Sushi, tom yam, rendang, pizza, dim sum, fish and chips etc.. each of them is an identity. They are icons and culinary ambassadors of the country they belong to. It is impossible not to associate Japan with sashimi, China with dim sum, India with tandoori chicken and in so many ways they play a role in cementing a nation’s gastronomic reputation. Of course there’s chicken rice and chilli crabs in Singapore. This is the art of gastro-travel. Eat their story and digest their culture. Many countries in Asia and especially South East Asia has food with influences from “motherland” food nations like India, China and the Middle East, like noodles (in so many forms), and even Chinese style curries. Then there’s Pho from Vietnam, a beef noodle soup but it has many variants from Guangzhou and Chaozhou and even Thailand. They influence each other because of the ancient trading routes and migratory patterns. But the truly iconic item I have come across in Vietnam, is Banh Xeo. A thin rice flour and egg batter topped with meat and shrimps and crunched up with bean sprouts and eaten wrapped with lettuce or local salad leaves. I have not come across anything similar in the regions I have travelled to in my makan pursuits. Banh Xeo to me, says “Vietnam”.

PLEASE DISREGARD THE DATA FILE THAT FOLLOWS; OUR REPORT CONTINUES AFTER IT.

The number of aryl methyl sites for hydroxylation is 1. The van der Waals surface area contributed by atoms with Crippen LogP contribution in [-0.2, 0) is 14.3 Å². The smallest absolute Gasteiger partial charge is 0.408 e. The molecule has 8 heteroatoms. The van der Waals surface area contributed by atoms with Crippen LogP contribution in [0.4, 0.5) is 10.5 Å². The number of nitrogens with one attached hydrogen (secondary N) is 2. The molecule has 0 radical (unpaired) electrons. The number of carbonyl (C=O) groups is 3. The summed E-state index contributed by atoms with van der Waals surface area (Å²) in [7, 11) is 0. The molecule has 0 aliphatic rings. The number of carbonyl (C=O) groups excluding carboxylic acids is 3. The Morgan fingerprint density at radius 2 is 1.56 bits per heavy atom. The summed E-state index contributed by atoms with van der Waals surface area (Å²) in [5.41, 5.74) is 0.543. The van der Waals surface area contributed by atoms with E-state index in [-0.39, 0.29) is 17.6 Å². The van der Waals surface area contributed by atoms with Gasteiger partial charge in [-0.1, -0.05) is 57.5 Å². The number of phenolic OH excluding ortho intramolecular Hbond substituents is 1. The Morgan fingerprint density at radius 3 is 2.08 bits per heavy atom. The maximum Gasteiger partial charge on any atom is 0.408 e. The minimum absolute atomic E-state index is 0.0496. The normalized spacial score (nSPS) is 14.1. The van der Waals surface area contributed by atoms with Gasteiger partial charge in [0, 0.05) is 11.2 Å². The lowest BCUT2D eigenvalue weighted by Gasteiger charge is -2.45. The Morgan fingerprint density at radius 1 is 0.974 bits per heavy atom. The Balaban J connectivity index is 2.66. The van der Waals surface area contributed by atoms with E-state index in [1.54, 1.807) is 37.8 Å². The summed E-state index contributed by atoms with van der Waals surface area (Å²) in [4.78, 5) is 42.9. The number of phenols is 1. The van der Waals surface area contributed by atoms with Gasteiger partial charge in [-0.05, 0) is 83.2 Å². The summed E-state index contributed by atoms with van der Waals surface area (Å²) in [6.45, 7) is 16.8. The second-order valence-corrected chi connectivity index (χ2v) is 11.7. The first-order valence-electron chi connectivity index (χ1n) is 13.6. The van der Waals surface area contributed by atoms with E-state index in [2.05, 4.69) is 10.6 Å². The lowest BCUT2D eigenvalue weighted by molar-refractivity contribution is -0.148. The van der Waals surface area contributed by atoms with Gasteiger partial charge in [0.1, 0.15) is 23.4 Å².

This stall was invited to participate at our World Street Food Congress in 2017 in Philippines and they made a splash for so many reasons. Firstly, the way made it- they stir fried some pork slices, with shrimps and as they sizzled, the yellowish batter is spread over the wok from the edge and downwards, just so the pancake corners will come out thin and crispy. A mount of bean sprouts is added towards the end so they remain fresh and crunchy. Then there’s speed- to handle the throngs that line up patiently for it, they handle at least three woks at a time, continuously. Each pancake had to be rendered consistently or they will burn very quickly, so maximum attention to fire control is critical. I recently went back to the Vietnam to revisit this stall and was glad to see a long and patient queue for their banh xeo. Everything was as I remembered, down to the beaten up and seasoned woks with knocks all over its base. I think this is deliberate to the batter does not stick easily to the wok. It just feels healthy how they serve it (though many would beg to differ because it is fried) with the big basket of greens and leaves with a bowl of their own made fish sauce with pickled greens. You desecrate the folded pancake with wrap a piece in the leaf, dunk it in the fish sauce and devour. Very comforting and feels more like a salad. They also offer grilled pork chunks and fried spring rolls on the side and it adds to the sin here. Wonderful. The banh xeo came with thin and translucent edges and that is a skill all on its own. I have had many banh xeo in Singapore and even in California (where there’s a huge Vietnamese community) and believe me, nothing comes close to this version there.
So that’s my art of being a galloping gourmet of authenticity. Take the route less travelled and ask or speak to the locals for the real deal.
Banh Xeo Bun Thit Nuong
82/12, Nguyen Cong Hoan,
Phuong 7, Phu Nhuan
Tel: 028 3841 865
Mobile: 0919248 015
Ho Chi Minh, Vietnam